The BCI fell from 24 per cent to 17 per cent.
A survey by the Lagos Chamber of Commerce and Industry (LCCI) has revealed that Nigeria’s business confidence index (BCI) has declined as the optimism of business owners and operators in doing business in the country took a plunge in the fourth quarter of 2013.
The LCCI said in its quarterly report that the index, a leading economic indicator designed to measure the degree of optimism by business leaders on the state of the country’s economy through their investment and spending activities, fell to 17 per cent from the 24 per cent posted in the third quarter.
The index had improved steadily over the first three quarters of the year, growing from 10.5 per cent in the first, 16.5 per cent in the second, and 24 per cent in the third, before moderating to aggregate 17.6 per cent in the fourth quarter of 2013.
A decline in business confidence is often a pointer to slowing economic activities, as a result of the reduction in fresh investment decisions by business owners, the Chamber said; adding that the more confident entrepreneurs and managers feel about the business environment, the more likely they are to make new investments, create jobs and impact the economy.
“The moderation of the BCI score at this time suggests that business leaders are likely going to be softer towards expanding their investments in Nigeria in the months to come,” the LCCI said.
The LCCI identified factors likely to account for the decline to include poor access to credit, challenging security situation, dwindling public power supply and the increasing spate of non-performing trade credit.
The on-going systemic challenge in the Discount Houses businesses, the prolonged Petroleum Industry Bill (PIB) and the newly introduced 50 per cent Cash Reserved Ratio (CRR) on public sector deposits by Central Bank may have initiated some level of uncertainty in the Nigeria’s most organized and profitable sectors – finance and oil & gas.
Manufacturing sector least optimistic
The survey showed that all the sectors of the economy, except manufacturing, reported positive indices of optimism, though with weak business confidence levels.
“We are mostly worried by the negative (-2%) confidence level reported by operators in the manufacturing sector at this time,” the chamber said. “Over the last one year, the manufacturing sector has consistently remained at the bottom of BCI league table by trending between negative and neutral confidence levels.”
“The most disturbing factors for manufacturers include the influx of imported and substandard products, poor access to credit, high cost of doing business and inhibitive activities of government regulatory/monitoring agencies,” the LCCI revealed.
On the other hand, the agricultural sector remained impressive at 19 per cent, from the adverse business confidence it posted in the first quarter, which the LCCI said suggested that operators in the sector were hopeful of better days ahead to expand and embark on new investments, while their counterparts in the manufacturing sector would potentially remain held down by the lingering challenges confronting the country’s business environment.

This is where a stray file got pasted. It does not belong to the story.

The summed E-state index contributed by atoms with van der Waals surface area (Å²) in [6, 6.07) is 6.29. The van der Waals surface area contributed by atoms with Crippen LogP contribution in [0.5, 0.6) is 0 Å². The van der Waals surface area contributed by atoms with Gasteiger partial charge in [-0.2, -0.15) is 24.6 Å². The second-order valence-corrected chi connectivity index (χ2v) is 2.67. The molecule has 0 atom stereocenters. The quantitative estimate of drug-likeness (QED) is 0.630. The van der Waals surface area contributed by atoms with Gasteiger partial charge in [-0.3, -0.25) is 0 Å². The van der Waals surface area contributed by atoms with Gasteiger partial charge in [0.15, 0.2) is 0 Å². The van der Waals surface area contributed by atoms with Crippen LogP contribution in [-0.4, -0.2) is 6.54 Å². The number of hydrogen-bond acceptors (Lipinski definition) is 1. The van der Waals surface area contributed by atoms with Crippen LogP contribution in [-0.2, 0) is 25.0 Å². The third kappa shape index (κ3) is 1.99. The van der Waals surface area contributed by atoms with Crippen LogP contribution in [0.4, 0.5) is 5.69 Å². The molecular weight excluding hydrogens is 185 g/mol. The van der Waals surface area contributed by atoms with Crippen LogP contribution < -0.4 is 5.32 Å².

The report noted that the finance sector recorded the largest decline, dropping 20 points from 35 per cent in the third quarter to 15 per cent in the fourth quarter, a development the LCCI noted was quite significant and a call for concern, considering that it reported record profit and impressive performance recently.
Impact of the newly introduced 50 per cent Cash Reserved Ratio (CRR) on public sector deposits by the Central Bank of Nigeria (CBN) and the on-going systemic challenge of the Discount House businesses may partly explain the uncertainty currently brewing in the Nigerian financial, the report said.
Business confidence in the north flat
Similarly, the survey said confidence level of businesses located in the South-Western part of the country also fell from the 44 per cent and 38 per cent reported in third and second quarters respectively to 28 per cent in the fourth quarter, following the trend exhibited by companies operating in the South-East and South-South with BCI scores of 19 per cent, 11 per cent and 21 per cent respectively.
The confidence level of businesses located in the Northern part of the country remained flat at zero. The survey however noted the initial gain that came with the Federal Government’s special security intervention, which saw BCI score of the North Central region jump to 11 per cent in the third quarter.
The 4th quarter 2013 BCI survey covered 15 sectors, with 412 top business executives as respondents over the period, 15th August to 24th September 2013.
The Chamber said the participation of top private players across all the sectors and sub-sectors were secured in a responsible fashion.
“The development suggests that expansion and new investment in most sectors/regions of the Nigerian economy may be soft in the months to come,” the report noted.
“Notwithstanding, the final take-over of the nation’s power companies by the new private owners is a succour to our yearnings for improved power supply. We look to see how the end of year festivities, increase political activities and sustained tightening by the monetary authorities will impact business confidence in the first quarter 2014” the Chamber said.
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